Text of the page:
This site uses cookies to improve your experience and to provide services and advertising. By continuing to browse, you agree to the use of cookies described in our Cookies Policy. You may change your settings at any time but this may impact on the functionality of the site. To learn more see our Cookies Policy.
OK
Dublin: 16 °C Wednesday 24 July, 2019
Advertisement

Over 6,500 horses were slaughtered in Ireland for human consumption last year

Almost 500 were slaughtered in the first two months of this year.

Image: Shutterstock/gadag

MORE THAN 6,500 horses in Ireland were slaughtered for meat last year, according to figures released by the Department of Agriculture. 

The data released to Tipperary TD Mattie McGrath revealed that 6,573 horses were slaughtered for human consumption in 2018.

The figures also show that 453 horses were slaughtered in the first two months of this year. 

The horses included in these figures are slaughtered at government-approved abattoirs and are then exported to the continent for human consumption.

The Minister for Agriculture, Food and Marine Michael Creed gave the breakdown number of horses slaughtered for human consumption in 2018 and to date in 2019. 

PastedImage-1901 Source: Oireachtas.ie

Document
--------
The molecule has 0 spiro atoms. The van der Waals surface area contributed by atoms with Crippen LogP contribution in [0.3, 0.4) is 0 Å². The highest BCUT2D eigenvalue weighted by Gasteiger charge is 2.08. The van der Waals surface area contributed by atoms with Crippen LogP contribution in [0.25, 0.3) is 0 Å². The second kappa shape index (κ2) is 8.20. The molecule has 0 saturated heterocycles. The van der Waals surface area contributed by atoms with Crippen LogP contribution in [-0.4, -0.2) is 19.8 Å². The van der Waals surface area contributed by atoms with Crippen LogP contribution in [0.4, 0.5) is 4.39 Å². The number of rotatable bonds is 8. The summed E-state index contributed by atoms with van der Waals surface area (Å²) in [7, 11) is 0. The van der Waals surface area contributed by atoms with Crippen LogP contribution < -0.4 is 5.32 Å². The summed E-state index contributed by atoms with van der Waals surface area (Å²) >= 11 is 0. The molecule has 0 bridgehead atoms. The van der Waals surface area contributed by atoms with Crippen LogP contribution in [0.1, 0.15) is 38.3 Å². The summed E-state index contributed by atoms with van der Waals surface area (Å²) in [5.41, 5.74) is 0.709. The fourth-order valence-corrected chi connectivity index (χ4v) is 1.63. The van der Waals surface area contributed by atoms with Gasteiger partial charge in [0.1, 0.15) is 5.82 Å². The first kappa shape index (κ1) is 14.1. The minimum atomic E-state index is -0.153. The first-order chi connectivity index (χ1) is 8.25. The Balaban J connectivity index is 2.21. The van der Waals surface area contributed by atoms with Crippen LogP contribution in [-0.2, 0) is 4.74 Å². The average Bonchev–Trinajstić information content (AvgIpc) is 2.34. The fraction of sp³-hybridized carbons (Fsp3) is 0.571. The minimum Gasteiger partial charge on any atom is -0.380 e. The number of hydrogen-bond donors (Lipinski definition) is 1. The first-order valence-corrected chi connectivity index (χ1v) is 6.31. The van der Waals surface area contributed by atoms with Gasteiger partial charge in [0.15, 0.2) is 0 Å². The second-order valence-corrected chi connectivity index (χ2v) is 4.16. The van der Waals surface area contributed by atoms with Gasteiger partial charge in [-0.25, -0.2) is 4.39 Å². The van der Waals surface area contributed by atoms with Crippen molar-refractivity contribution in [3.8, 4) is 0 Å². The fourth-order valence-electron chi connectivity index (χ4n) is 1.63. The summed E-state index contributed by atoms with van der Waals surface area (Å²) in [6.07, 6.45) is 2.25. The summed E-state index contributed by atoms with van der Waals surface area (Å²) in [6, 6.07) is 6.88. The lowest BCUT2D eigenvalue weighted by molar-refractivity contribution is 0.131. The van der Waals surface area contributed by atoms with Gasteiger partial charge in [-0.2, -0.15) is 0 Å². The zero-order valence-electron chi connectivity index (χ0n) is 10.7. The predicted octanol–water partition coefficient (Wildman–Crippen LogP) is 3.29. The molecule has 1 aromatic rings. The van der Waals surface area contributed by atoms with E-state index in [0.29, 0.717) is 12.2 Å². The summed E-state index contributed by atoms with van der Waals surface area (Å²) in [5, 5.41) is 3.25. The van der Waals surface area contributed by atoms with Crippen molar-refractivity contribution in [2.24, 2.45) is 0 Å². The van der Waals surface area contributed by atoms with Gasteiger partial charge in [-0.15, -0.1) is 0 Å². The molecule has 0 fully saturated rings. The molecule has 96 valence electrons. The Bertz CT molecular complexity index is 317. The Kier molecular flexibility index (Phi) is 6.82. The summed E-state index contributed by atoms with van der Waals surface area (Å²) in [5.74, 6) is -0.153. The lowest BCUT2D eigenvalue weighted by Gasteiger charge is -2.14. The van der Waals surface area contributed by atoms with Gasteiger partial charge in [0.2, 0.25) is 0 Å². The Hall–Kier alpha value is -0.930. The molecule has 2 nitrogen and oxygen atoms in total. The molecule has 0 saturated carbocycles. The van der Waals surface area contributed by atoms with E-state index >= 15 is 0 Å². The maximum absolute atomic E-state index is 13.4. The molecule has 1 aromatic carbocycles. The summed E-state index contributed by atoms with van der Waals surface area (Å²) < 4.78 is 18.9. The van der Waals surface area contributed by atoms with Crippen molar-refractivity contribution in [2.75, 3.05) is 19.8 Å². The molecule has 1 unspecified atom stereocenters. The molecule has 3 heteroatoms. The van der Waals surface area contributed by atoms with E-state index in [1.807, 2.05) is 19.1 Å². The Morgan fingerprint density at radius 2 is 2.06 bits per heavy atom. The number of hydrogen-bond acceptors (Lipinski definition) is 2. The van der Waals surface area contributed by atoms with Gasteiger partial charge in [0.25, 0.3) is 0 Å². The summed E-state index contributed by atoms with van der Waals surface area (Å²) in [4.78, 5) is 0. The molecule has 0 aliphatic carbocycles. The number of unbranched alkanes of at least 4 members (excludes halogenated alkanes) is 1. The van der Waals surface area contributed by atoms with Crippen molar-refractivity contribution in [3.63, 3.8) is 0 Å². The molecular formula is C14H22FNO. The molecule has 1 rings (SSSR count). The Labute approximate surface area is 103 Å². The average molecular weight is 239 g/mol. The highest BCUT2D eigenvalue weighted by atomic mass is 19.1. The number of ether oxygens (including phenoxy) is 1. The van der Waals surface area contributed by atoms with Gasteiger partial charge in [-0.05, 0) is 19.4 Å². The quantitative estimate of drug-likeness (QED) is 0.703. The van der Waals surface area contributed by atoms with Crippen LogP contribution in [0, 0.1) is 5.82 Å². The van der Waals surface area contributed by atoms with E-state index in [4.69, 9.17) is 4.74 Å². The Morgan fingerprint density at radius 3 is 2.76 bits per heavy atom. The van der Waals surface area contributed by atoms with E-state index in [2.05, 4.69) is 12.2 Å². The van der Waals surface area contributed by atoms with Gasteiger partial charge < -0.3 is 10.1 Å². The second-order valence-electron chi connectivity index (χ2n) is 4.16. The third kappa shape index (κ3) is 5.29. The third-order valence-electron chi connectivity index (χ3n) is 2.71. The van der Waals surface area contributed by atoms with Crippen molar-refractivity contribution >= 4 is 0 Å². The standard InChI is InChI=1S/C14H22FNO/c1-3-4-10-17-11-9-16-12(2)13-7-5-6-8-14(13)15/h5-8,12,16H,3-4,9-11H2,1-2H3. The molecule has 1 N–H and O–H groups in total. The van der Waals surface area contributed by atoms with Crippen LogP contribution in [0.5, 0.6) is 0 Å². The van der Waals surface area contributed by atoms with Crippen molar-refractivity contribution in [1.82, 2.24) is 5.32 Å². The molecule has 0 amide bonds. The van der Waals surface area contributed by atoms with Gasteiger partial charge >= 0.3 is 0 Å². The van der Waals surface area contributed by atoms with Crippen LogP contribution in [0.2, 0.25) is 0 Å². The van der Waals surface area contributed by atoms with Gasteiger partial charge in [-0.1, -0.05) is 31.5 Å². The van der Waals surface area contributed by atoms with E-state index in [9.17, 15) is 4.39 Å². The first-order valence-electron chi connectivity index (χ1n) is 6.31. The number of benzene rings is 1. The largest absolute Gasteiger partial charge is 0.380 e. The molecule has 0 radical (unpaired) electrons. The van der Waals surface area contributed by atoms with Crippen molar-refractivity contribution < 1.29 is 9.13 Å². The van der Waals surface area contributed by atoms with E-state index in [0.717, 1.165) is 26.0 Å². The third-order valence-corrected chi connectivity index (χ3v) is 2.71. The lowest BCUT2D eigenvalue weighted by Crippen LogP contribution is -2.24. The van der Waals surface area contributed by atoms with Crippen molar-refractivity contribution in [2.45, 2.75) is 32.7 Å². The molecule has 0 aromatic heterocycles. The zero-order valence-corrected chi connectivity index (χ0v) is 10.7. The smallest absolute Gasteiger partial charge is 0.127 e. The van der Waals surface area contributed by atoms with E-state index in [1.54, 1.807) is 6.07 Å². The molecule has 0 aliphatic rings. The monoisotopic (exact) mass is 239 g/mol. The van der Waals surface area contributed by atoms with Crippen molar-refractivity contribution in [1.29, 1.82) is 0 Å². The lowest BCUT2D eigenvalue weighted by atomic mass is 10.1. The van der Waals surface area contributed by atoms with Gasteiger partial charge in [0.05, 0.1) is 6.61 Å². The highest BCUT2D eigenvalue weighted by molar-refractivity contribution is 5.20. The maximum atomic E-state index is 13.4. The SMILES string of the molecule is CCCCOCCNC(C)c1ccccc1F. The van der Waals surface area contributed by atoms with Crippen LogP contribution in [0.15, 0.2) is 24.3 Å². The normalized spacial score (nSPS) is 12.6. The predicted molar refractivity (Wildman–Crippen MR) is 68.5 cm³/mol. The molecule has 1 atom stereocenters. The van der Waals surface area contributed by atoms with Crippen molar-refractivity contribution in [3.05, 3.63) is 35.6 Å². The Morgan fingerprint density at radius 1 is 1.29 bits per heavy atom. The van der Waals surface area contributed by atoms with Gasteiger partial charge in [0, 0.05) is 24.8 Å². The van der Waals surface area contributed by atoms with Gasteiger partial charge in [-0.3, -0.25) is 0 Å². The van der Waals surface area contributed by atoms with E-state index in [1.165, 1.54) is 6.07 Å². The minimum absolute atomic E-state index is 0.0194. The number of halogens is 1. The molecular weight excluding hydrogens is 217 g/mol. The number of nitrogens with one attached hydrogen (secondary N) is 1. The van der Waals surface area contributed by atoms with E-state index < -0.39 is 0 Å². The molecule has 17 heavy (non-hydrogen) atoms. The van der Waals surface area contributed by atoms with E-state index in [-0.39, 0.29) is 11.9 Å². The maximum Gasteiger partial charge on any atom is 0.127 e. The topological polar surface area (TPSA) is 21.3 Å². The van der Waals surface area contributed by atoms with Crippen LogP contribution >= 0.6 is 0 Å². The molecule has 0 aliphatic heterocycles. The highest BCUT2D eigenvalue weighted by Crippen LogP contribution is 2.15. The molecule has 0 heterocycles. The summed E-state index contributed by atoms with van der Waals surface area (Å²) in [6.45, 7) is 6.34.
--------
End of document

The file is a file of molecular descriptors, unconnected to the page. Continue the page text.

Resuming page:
The number of horses slaughtered has dropped dramatically since 2012 when it peaked at 24,362, according to figures released last year. 

2013 saw 10,711 horses slaughtered – a drop of 13,651 on the year previous. The number continued to drop for the next two years – with 7,602 in 2014 and 6,033 in 2015.

However, there was an increase of 1,569 horses slaughtered between 2015 and 2016 bringing the number to 7,618 for 2016.

And there was another increase of 130 in 2017 compared to 2016 – bringing the total number of horses slaughtered in 2017 to 7,748.

PastedImage-72356

The massive drop of 13,651 horses between 2012 and 2013 is largely put down to stricter regulations put around the slaughter of horses for human consumption following the horse meat scandal.

The 2013 horsemeat scandal resulted in meat products being pulled from supermarket shelves across several countries in Europe when it was revealed that horsemeat was in products listed as beef.

After the controversy, the Department of Agriculture took over the responsibility of abattoirs previously run by local authorities and the number of plants were reduced.

Prior to 2013, it’s believed that some horses were slaughtered for export for human consumption without having clean passports but new checks were then put in place.

  • Share on Facebook
  • Email this article
  •  

About the author:

Adam Daly

Read next:

COMMENTS (64)

This is YOUR comments community. Stay civil, stay constructive, stay on topic. Please familiarise yourself with our comments policy here before taking part.
write a comment

    Leave a commentcancel